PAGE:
On Libraries— Real Libraries

On Libraries— Real Libraries March 26, 2022

Richard Macksey was a real professor at a brick and mortar University, a good one– John Hopkins. He of course had access to their library and other vast libraries in the Baltimore and D.C. area.  But this didn’t stop him from having an excellent personal library of over 50,000 books, not to mention a portrait of Da Vinci (I think). See the photo above.  While I am not a techniphobe, and have no issues with people reading books on Kindle, particularly for pleasure, I will just say that digital resources for learning languages and a myriad other things are fine, but these resources are frankly NOT the same as actually having books that you can handle, mark up, compare five pages at once in, and in short, do good scholarly work with.   This is not about being old school as opposed to being new fangled. It’s about how to become a good scholar and do serious research.

Sometime ago I wrote a little primer entitled Is There a Doctor in the House? which is about the rigor, degrees, and journey to become a scholar– the cost, the benefits etc. I don’t really deal much with compiling a good library in that little primer. It’s good as far as it goes, but it doesn’t really deal with this subject.  To be a good exegete, you need commentaries, monographs, dictionaries ready to hand. You don’t want to have to keep schlepping to a library five or ten miles away to get a resource.  As for articles, you can indeed order them digitally.   What’s wrong with library commentaries etc.? Nothing if you are just going to write a paper for a masters degree, and don’t plan on becoming a scholar.  But if you are called to be a teacher and a scholar,  YOU CAN’T MARK UP LIBRARY BOOKS!  Shame on you if you do, and anyway, it is not likely the case that you will only use this or that commentary or monograph or dictionary once!  Not if you become a career teacher and scholar.  Again, I’m not talking about pastors who are not also scholars.  Scholarly pastors do need a real library ready to hand, and even pastors who are just serious students of the Bible should have a decent library of real books too. Unless you have ten laptops, you can’t work with ten books at once even using split screen. You need actual physical books.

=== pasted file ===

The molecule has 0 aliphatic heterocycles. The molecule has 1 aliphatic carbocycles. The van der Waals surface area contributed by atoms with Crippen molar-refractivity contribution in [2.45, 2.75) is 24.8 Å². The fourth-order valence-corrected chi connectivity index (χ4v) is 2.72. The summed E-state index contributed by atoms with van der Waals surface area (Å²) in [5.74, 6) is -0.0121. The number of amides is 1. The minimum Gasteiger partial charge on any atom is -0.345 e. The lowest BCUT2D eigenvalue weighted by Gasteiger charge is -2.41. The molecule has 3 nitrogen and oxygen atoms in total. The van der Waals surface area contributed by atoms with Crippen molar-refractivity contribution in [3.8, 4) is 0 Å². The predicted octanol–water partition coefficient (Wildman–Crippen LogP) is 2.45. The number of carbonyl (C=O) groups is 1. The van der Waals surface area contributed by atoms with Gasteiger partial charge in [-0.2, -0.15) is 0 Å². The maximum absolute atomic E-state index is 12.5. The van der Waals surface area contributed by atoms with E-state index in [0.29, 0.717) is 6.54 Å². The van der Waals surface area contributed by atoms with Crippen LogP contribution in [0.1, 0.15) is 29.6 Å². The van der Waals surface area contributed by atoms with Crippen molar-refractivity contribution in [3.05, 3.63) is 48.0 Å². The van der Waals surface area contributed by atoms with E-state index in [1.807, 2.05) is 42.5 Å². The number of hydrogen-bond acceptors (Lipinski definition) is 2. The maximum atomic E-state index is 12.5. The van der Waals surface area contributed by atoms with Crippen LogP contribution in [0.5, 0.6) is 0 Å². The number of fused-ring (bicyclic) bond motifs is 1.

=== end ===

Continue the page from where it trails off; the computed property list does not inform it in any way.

So how much is enough– you ask?  I would say that depends on whether one of your callings is being an ongoing publishing scholar in your field. If so, you probably need a personal library of about 5,000 (not 50,000) books– a good assortment of commentaries, monographs, dictionaries, supplemented by the journals you subscribe to which can be in digital form (e.g. JBL, NTS, CBQ etc. if you are a Bible scholar).  I have found that to be about the right number to have things ready to hand.

BUT, you say, books are so expensive these days!!  However, ignorance is more expensive.  Two things you can do to defray some of the cost is: 1) have a blog on which you review new books, and get the publishers to send you gratis copies to do so; and 2) buy books second hand. There are still antiquarian and second hand book sellers out there, including my old favorite in Boston, the oldest antiquarian bookshop in America— Brattle’s. I bought many many of my Loeb classical library volumes there second hand for less than half their list cost, sometimes as little as $5.00.   And of course there are second hand books in our field on Amazon!  So….. you who would be a serious scholar, you need to have an ongoing book budget, because there will always be new books you need to take account of, even if you are just updating syllabi and adding new resources for your regular courses.  And of course, if after a few years you find some of your books are outdated or of little use, you can sell them, or even give them to your school library.  I sold a lot of my books— several thousand to my alma mater Gordon-Conwell (Charlotte campus), at a significantly reduced price below what their worth was professionally evaluated at.

What particular sort of books you should buy depends on your research interests, the courses you teach, and what growth areas you want to enhance your knowledge in.  But I would urge, DO NOT SIMPLY BUY BOOKS FROM SCHOLARS YOU ALREADY LIKE, TRUST, DEPEND ON. If you are going to be a serious student of the Bible, you need to know, and know well the spectrum of views on various subjects, and you need to have the critical acumen to sift them. And in regard to the latter, therein lies a problem.

Unfortunately, many conservative Christian schools these days do not teach critical thinking, and how to do it.  They do not expose their students to a variety of views on various Biblical subjects.  They simply offer the party line at that school, and do not try to tease their student’s mind into active thought.  This is not good preparation for becoming a good teacher and scholar. This is neither a healthy nor a helpful approach for those who want to be able to teach their students what the real world of Biblical scholarship is like, and how to respond to it.  There is much more that could be said on this topic…. but I hear my books calling me 🙂


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